How many times have you set a goal and failed? How often have you set a goal and quit because you couldn't tell if you were making progress? How many times have you not know for sure whether you reached your goal?
All of these cases are common. I hear them from new clients every day. The good news is: you are not the problem. The problem is the way you set goals. Chances are you're not being SMART about them.
Let's take a look at how to effectively challenge yourself through well defined goals with clear progress markers.
ARE YOUR GOALS TOO WISHY-WASHY?
There is one huge problem with most health and fitness goals. The language used when setting the goal makes it impossible to know if it has been achieved.
Aesthetic goals like "lose weight", "get in better shape", or "be more fit" are left completely up to interpretation and are defined in very subjective terms.
Performance or health goals are often even more ill-defined. "Feel better", "sleep better", and "have more energy" are just as useless when it comes to making noticeable progress.
Goals need context and qualifiers. The language you build your goal with must include a way to tell if you've met your goal in strict, precise terms.
That's where the need for S.M.A.R.T. goals comes from.
HOW TO SET S.M.A.R.T. GOALS
Goals need clear a definition to succeed. Follow the steps below to define yours clearly and build a plan to accomplishing them.
Specific: Be as specific as possible. “I want to lose weight” is not as helpful as “I want to lose 12 pounds of body fat”.
Measurable: How will you measure weight loss? You can use a scale, test your body fat percentage, use circumference measurements, or even go by how well your clothes fit. Just keep the method consistent.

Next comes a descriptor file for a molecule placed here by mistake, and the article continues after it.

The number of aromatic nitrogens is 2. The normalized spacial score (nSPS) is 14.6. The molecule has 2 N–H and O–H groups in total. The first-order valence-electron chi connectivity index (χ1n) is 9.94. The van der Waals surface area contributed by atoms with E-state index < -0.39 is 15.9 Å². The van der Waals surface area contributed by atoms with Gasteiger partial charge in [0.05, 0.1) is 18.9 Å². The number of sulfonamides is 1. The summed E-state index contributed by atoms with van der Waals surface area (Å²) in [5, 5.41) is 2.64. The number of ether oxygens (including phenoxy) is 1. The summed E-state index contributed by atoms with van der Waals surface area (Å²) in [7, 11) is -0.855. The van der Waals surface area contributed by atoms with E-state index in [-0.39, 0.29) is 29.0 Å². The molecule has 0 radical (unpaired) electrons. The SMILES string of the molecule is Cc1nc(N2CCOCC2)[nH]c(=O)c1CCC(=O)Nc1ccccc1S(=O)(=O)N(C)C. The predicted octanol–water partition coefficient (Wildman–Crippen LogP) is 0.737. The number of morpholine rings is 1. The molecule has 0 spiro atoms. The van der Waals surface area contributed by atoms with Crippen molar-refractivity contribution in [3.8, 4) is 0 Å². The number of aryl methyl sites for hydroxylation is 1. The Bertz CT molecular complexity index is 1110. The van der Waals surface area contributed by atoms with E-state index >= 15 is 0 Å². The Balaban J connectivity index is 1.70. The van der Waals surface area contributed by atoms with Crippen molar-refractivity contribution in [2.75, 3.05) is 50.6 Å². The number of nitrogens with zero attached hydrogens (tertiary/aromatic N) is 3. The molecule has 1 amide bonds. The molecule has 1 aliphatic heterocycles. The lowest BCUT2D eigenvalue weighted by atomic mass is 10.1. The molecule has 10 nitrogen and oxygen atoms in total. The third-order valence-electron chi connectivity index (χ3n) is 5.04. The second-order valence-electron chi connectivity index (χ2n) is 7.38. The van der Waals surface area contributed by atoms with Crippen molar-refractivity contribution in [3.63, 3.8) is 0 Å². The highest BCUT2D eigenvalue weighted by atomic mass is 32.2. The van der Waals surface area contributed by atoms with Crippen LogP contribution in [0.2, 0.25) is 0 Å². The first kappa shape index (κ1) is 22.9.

Attainable: Be realistic with your goals. Losing 40 pounds in 2 weeks is not an attainable goal. Sometimes that means taking more time to reach your ultimate goal and that’s ok. In our example, an attainable goal would be to lose 12 pounds in 12 weeks. Goals like getting Brad Pitt abs are difficult to attain if you work 50 hours per week and have a family. Other commitments and priorities may not allow for that level of fitness. Consider your lifestyle and schedule. Fitness should be a part of your life, it doesn’t have to consume it.
Relevant: What is your underlying reason for pursuing this goal? Be brutally honest with yourself. I’ve heard reasons ranging from “I want to feel more energetic throughout the day” to “ I’m getting divorced and want to be a hot single person”. No one else has to know your real reason, but you need to be honest with yourself. When things get tough, that is the one thing that will keep you going.
Time-bound: The old saying from Napoleon Hill goes “A goal is just a dream with a deadline” and it’s absolutely true. Open-ended goal setting is ineffective. Light a fire in yourself by having a realistic due date. Also plan when you will do the work. Schedule your gym and food shopping/prep time in your calendar and stick to it.
Trade-offs: You have a finite number of hours in a day. When you add one thing into your life, you have to give up something else. Even after the SMART goal is set, you have to think about what you will sacrifice to make room for it.
Specific: I will lose 12 pounds
Measurable: I will measure my progress using a scale, measuring once per week
Attainable: This goal is reasonable and fits into my other obligations and priorities.
Relevant: I want to look lean and athletic in my swimsuit for my hawaiian vacation.
Time-bound: I will lose the weight in the next 12 weeks. I’ll go to the gym Monday, Wednesday, and Friday for an hour. I will grocery shop and prepare meals on Tuesday and Saturday.
Trade-offs: I will go to the gym instead of happy hour with my work friends. I will meal prep and grocery shop instead of watching TV.
You can save the image below as a blank worksheet for setting your own SMART goals.
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